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For the week of December 13 through 19, 2000

Sawtooth Science Institute connects learning to life

Nature freaks get a guide 
on the side

Express Staff Writer

Sometimes the difference between students being bored or enthusiastic depends on whether teachers act like "the sage on the stage or the guide on the side," says Christen Gertschen.

Christen GertschenChristen Gertschen talks about one of the exhbits at Sawtooth Science Institute, a Ketchum-based outreach field study center of the Idaho Museum of Natural History and Idaho State University. Express photo by Willy Cook

What she’s referring to is experiential learning. It’s one thing to listen to an accomplished scholar drone on about a subject. But an interdisciplinary approach to education can put the three "Rs" into context with field trips and hands-on projects, connecting students’ lives to the learning process.

Gertschen is the director of the Sawtooth Science Institute, a Ketchum-based outreach field study center of the Idaho Museum of Natural History and Idaho State University.

The center serves as a clearinghouse for a variety of resources, programs, projects and exhibits—all geared toward the local and regional study of natural science.

Teachers, students and the general public have participated in her classroom projects and field trips that she says are essential to awakening a person’s interest in a subject.

"It’s really easy to sit in a classroom and study flora and fauna," she said, but actually visiting nature where it lives gives new appreciation. People "become aware."

"I’ve seen it over and over and over. They become really passionate when they see it in the wild."

Gertschen has her own reasons for being passionate these days. For about a decade, she has run the institute out of her East Fork home and a tiny space in the Environmental Resource Center in Ketchum. But, now, thanks to an $80,000 grant from the Idaho Community Foundation and an agreement with the Ketchum/Sun Valley Heritage and Ski Museum, the center is taking over one of the museum’s three buildings.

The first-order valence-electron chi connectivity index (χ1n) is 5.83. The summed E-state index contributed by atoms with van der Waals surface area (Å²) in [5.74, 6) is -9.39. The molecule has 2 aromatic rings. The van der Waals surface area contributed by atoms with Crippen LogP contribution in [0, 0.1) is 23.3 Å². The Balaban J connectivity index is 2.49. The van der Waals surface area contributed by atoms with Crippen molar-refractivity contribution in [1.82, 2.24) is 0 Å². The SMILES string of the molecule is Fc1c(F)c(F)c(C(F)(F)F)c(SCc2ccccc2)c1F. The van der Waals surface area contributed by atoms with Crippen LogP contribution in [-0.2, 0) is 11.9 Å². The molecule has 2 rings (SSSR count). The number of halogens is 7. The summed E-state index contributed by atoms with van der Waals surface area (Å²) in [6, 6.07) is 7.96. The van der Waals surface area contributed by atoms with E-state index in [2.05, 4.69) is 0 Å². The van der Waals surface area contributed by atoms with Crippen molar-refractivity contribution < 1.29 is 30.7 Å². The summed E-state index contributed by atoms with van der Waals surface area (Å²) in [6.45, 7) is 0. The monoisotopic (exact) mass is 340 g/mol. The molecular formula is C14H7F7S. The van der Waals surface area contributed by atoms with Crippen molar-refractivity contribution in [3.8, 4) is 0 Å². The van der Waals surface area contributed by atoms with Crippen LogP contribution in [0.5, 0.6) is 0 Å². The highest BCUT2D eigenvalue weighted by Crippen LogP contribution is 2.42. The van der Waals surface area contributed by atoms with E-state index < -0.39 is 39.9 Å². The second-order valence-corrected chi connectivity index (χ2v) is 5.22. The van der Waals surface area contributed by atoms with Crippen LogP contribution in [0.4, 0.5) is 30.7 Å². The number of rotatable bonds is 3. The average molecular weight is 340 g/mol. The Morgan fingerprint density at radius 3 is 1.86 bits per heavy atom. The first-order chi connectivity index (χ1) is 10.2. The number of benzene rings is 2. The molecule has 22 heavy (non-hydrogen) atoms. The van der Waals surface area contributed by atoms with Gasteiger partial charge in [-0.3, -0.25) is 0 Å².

The new space opened to the public on Dec. 1. It features the Digital Atlas of Idaho--a CD-ROM and Web-based learning tool created by Idaho State University and the Idaho Museum of Natural History. The atlas provides a wide range of multi-media information about Idaho’s geology, geography, history, ecology and biology.

Never heard of the Microsorex? Well, now you can easily learn that it’s the "aggressive, irascible and nervous" shrew—the world’s smallest mammal that daily eats its weight in insect larvae, pupae, snails and worms. Yeah.

The atlas is filled with color photos, range maps, and sound recordings of many animals.

The center’s new location also provides more space for a classroom, exhibits and project work areas.

Young students may find themselves recreating the Earth’s surface with a balloon and modeling clay. Because the clay shrinks as it dries, the surface of the balloon wrinkles. Inflating the balloon creates cracks in the clay. The clay ridges illustrate fault-block mountains on the earth’s surface, and the cracks illustrate fault-block valleys.

Arguably, the center’s most popular offerings are its summer workshops, which begin with a variety of classroom activities, multi-media presentations and discussions. Participants then move into the natural world to put the information into context. College professors and school teachers lead the fieldtrips.

Offered from April until August each year, previous workshop subjects have included birds of prey of the Tetons, the natural history of Island Park, Sawtooth amphibians and wetlands, and Ice Ages in central Idaho.

Gertschen said the workshops meet new state education standards that require public school learning to be hands-on, investigative and student-centered. At the same time, however, she said school field trips are becoming less frequent due to liability issues.

"Our society is getting so litigious, and it’s moving over into our schools," she said. "I hear from teachers every summer, ‘We can’t do field trips.’"

But Gertschen said she is developing new audiences.

Increasingly, senior citizens have been taking the center’s workshops. Gertschen believes that’s because they usually have the time to participate and Idaho State University offers a senior discount registration rate of $20 with an additional charge of $5 per credit.

For the future, Gertschen plans to develop a natural history lecture series at the new space, but for that, she’ll have to secure more funding. Right now, she’s writing grant proposals.

For more information, call Chris Gertschen at 726-1832.


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